Normally, valves in your deeper leg veins keep blood moving forward toward the heart. With long-term (chronic) venous insufficiency, vein walls are weakened and valves are damaged. This causes the veins to stay filled with blood, especially when you are standing.
Chronic venous insufficiency is a long-term condition. It is most commonly due to malfunctioning (incompetent) valves in the veins. It may also occur as the result of a past blood clot in the legs.
Risk factors for venous insufficiency include:
Family history of this condition
Female gender (related to levels of the hormone progesterone)
Thickening and hardening of the skin on the legs and ankles (lipodermatosclerosis)
Wound or ulcer that is slow to heal on the legs or ankles
Exams and Tests
Your health care provider will do a physical exam and ask about your symptoms and medical history. Diagnosis is often made based on the appearance of leg veins when you are standing or sitting with your legs dangling.
Do not sit or stand for long periods. Even moving your legs slightly helps keep the blood flowing.
Care for wounds if you have any open sores or infections.
Lose weight if you are overweight.
You can wear compression stockings to improve blood flow in your legs. Compression stockings gently squeeze your legs to move blood up your legs. This helps prevent leg swelling and, to a lesser extent, blood clots.
When more advanced skin changes are present, your provider:
Chronic venous insufficiency tends to get worse over time. However, it can be managed if treatment is started in the early stages. By taking self-care steps, you may be able to ease the discomfort and prevent the condition from getting worse. It is likely that you will need medical procedures to treat the condition.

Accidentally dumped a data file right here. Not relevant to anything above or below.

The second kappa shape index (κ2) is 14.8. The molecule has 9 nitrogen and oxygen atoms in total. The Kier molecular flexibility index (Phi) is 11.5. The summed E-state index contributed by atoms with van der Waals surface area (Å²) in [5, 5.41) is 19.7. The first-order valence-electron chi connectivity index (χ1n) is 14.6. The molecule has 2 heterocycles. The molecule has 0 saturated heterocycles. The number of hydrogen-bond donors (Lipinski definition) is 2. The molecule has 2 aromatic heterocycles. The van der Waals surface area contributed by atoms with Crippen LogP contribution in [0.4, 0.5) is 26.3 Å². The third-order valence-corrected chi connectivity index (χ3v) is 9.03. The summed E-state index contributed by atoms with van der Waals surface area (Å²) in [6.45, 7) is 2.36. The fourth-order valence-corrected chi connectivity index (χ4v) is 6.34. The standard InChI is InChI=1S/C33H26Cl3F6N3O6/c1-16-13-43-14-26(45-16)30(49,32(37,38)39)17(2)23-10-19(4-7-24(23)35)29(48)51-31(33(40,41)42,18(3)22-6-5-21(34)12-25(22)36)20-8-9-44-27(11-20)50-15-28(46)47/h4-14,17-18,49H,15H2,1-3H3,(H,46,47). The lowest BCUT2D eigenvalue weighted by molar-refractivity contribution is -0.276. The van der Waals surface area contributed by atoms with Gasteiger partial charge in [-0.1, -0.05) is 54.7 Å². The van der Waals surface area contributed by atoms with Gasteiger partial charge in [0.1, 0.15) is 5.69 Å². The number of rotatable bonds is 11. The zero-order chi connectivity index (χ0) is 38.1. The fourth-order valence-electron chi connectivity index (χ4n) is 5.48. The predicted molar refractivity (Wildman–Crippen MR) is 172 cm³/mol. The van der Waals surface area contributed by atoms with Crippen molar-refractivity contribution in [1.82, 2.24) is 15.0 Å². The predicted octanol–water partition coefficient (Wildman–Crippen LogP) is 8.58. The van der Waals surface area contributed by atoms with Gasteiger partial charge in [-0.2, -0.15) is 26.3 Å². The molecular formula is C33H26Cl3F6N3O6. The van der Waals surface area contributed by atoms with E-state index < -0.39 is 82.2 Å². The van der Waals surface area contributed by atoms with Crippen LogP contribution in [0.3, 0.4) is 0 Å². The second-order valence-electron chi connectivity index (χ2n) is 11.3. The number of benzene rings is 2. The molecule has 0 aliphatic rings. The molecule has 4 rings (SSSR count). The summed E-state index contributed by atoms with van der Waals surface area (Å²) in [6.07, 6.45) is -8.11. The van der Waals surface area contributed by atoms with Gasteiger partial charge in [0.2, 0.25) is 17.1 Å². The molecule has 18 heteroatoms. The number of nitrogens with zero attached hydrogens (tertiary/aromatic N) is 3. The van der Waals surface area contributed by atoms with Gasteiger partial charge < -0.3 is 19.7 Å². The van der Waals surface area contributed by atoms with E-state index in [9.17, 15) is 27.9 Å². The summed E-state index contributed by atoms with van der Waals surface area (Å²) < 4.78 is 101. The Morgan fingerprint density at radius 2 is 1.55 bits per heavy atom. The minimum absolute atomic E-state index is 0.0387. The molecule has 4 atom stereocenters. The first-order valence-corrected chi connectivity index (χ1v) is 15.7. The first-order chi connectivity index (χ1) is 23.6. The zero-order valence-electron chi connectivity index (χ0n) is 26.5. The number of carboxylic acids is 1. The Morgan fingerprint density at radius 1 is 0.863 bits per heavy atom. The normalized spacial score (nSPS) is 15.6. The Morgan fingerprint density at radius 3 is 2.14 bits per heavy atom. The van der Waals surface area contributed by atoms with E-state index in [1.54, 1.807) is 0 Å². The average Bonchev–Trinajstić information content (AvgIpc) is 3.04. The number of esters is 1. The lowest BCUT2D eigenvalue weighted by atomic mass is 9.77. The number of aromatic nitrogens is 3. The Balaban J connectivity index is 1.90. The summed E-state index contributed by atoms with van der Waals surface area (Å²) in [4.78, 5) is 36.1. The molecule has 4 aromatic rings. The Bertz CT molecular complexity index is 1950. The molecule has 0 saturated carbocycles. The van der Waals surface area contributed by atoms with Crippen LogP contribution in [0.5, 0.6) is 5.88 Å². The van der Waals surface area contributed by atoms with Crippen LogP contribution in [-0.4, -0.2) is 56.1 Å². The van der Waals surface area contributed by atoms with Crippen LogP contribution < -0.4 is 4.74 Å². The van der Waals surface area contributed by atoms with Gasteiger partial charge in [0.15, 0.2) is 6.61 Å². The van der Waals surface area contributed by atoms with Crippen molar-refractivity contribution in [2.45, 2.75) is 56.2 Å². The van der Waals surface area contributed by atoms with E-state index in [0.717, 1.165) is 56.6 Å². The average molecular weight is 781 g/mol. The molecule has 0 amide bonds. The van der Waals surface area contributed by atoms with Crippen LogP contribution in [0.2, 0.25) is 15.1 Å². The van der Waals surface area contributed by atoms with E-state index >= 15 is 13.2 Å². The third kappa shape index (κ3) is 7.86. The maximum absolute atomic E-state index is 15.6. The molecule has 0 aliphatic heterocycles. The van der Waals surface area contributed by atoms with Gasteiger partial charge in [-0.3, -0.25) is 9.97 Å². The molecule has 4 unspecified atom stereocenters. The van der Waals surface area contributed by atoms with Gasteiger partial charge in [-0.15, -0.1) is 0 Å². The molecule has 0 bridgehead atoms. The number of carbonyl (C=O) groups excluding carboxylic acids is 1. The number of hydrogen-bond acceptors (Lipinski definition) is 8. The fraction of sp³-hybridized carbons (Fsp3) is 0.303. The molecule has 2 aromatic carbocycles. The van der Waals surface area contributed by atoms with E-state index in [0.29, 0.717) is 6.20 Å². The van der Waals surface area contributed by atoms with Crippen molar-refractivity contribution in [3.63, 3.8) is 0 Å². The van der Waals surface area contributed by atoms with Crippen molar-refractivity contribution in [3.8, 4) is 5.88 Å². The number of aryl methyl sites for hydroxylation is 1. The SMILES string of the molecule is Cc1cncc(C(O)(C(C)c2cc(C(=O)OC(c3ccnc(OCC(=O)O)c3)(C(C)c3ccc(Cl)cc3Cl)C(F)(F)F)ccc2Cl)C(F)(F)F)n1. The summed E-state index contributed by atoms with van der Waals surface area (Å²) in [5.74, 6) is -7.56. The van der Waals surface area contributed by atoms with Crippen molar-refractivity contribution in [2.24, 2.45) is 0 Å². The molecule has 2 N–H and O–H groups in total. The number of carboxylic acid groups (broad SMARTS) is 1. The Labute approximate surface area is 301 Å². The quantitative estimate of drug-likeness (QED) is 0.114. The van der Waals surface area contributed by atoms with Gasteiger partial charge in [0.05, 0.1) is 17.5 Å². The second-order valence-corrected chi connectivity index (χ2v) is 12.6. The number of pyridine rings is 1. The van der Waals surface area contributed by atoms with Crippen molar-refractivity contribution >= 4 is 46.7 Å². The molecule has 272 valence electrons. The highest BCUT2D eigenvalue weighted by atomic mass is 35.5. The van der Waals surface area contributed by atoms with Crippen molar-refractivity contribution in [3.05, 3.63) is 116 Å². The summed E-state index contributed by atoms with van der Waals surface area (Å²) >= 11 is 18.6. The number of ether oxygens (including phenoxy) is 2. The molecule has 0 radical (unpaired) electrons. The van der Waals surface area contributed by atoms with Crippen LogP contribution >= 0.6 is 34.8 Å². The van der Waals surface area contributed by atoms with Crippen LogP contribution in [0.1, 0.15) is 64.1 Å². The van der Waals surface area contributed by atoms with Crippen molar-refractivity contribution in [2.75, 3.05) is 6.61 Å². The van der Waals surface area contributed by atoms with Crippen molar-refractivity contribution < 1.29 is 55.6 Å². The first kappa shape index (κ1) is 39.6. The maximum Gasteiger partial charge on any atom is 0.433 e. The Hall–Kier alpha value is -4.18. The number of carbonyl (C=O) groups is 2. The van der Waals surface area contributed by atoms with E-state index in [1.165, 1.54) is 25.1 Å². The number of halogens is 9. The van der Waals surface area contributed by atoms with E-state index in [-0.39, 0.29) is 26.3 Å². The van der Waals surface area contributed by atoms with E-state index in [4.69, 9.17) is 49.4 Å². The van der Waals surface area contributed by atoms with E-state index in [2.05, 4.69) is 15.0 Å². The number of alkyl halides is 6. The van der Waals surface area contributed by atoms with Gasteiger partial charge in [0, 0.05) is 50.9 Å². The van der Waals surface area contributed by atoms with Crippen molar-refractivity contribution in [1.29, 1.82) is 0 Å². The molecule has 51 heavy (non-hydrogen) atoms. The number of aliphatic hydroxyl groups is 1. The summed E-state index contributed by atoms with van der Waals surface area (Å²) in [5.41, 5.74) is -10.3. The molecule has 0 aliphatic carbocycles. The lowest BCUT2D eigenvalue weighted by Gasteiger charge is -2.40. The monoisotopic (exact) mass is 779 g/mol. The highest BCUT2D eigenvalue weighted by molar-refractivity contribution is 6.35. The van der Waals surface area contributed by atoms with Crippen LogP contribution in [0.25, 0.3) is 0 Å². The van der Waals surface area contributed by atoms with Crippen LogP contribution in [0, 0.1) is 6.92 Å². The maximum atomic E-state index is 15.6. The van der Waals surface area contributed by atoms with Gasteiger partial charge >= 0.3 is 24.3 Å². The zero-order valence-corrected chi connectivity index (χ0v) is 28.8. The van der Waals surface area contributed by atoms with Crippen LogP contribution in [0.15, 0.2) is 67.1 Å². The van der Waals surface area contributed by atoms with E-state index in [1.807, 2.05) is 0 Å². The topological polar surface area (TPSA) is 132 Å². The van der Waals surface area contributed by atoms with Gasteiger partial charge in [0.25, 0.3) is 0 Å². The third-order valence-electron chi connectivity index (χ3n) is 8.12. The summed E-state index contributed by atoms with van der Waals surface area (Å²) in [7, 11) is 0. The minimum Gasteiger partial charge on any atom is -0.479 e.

When to Contact a Medical Professional
Call your provider if:
You have varicose veins and they are painful.
Your condition gets worse or does not improve with self-care, such as wearing compression stockings or avoiding standing for too long.
You have a sudden increase in leg pain or swelling, fever, redness of the leg, or leg sores.
Deepak Sudheendra, MD, RPVI, Assistant Professor of Interventional Radiology & Surgery at the University of Pennsylvania Perelman School of Medicine, with an expertise in Vascular Interventional Radiology & Surgical Critical Care, Philadelphia, PA. Review provided by VeriMed Healthcare Network. Also reviewed by David Zieve, MD, MHA, Isla Ogilvie, PhD, and the A.D.A.M. Editorial team.